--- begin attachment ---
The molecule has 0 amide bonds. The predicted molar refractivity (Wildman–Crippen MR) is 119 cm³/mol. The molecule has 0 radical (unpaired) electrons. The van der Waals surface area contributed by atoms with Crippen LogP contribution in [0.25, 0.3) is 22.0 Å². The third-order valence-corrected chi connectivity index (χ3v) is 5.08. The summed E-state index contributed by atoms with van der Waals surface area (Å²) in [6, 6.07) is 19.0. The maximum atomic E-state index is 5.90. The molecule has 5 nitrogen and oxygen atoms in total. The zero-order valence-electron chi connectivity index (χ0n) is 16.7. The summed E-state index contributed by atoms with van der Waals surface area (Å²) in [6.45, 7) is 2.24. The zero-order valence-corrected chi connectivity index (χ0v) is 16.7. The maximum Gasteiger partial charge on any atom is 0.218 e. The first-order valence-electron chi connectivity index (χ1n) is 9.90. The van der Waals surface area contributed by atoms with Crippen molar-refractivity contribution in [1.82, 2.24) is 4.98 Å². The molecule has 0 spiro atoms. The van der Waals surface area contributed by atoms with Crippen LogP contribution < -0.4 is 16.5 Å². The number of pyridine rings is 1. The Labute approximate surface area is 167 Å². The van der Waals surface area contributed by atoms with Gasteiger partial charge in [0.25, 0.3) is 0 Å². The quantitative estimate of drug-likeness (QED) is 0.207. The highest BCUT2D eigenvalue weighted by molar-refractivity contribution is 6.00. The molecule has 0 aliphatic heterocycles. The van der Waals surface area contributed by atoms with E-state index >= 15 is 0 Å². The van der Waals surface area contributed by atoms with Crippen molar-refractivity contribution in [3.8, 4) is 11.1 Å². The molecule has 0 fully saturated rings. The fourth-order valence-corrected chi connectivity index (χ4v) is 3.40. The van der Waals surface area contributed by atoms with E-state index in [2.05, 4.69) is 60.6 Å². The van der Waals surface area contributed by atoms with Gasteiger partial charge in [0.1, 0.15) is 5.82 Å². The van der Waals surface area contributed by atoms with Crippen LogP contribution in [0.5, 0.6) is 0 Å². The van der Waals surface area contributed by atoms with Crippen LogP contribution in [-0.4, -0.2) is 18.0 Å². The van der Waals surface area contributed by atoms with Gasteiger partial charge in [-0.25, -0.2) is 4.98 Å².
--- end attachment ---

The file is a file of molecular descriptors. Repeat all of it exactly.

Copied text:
The molecule has 0 amide bonds. The predicted molar refractivity (Wildman–Crippen MR) is 119 cm³/mol. The molecule has 0 radical (unpaired) electrons. The van der Waals surface area contributed by atoms with Crippen LogP contribution in [0.25, 0.3) is 22.0 Å². The third-order valence-corrected chi connectivity index (χ3v) is 5.08. The summed E-state index contributed by atoms with van der Waals surface area (Å²) in [6, 6.07) is 19.0. The maximum atomic E-state index is 5.90. The molecule has 5 nitrogen and oxygen atoms in total. The zero-order valence-electron chi connectivity index (χ0n) is 16.7. The summed E-state index contributed by atoms with van der Waals surface area (Å²) in [6.45, 7) is 2.24. The zero-order valence-corrected chi connectivity index (χ0v) is 16.7. The maximum Gasteiger partial charge on any atom is 0.218 e. The first-order valence-electron chi connectivity index (χ1n) is 9.90. The van der Waals surface area contributed by atoms with Crippen molar-refractivity contribution in [1.82, 2.24) is 4.98 Å². The molecule has 0 spiro atoms. The van der Waals surface area contributed by atoms with Crippen LogP contribution < -0.4 is 16.5 Å². The number of pyridine rings is 1. The Labute approximate surface area is 167 Å². The van der Waals surface area contributed by atoms with Gasteiger partial charge in [0.25, 0.3) is 0 Å². The quantitative estimate of drug-likeness (QED) is 0.207. The highest BCUT2D eigenvalue weighted by molar-refractivity contribution is 6.00. The molecule has 0 aliphatic heterocycles. The van der Waals surface area contributed by atoms with E-state index >= 15 is 0 Å². The van der Waals surface area contributed by atoms with Crippen molar-refractivity contribution in [3.8, 4) is 11.1 Å². The molecule has 0 fully saturated rings. The fourth-order valence-corrected chi connectivity index (χ4v) is 3.40. The van der Waals surface area contributed by atoms with E-state index in [2.05, 4.69) is 60.6 Å². The van der Waals surface area contributed by atoms with Gasteiger partial charge in [0.1, 0.15) is 5.82 Å². The van der Waals surface area contributed by atoms with Crippen LogP contribution in [0.5, 0.6) is 0 Å². The van der Waals surface area contributed by atoms with Crippen LogP contribution in [-0.4, -0.2) is 18.0 Å². The van der Waals surface area contributed by atoms with Gasteiger partial charge in [-0.25, -0.2) is 4.98 Å².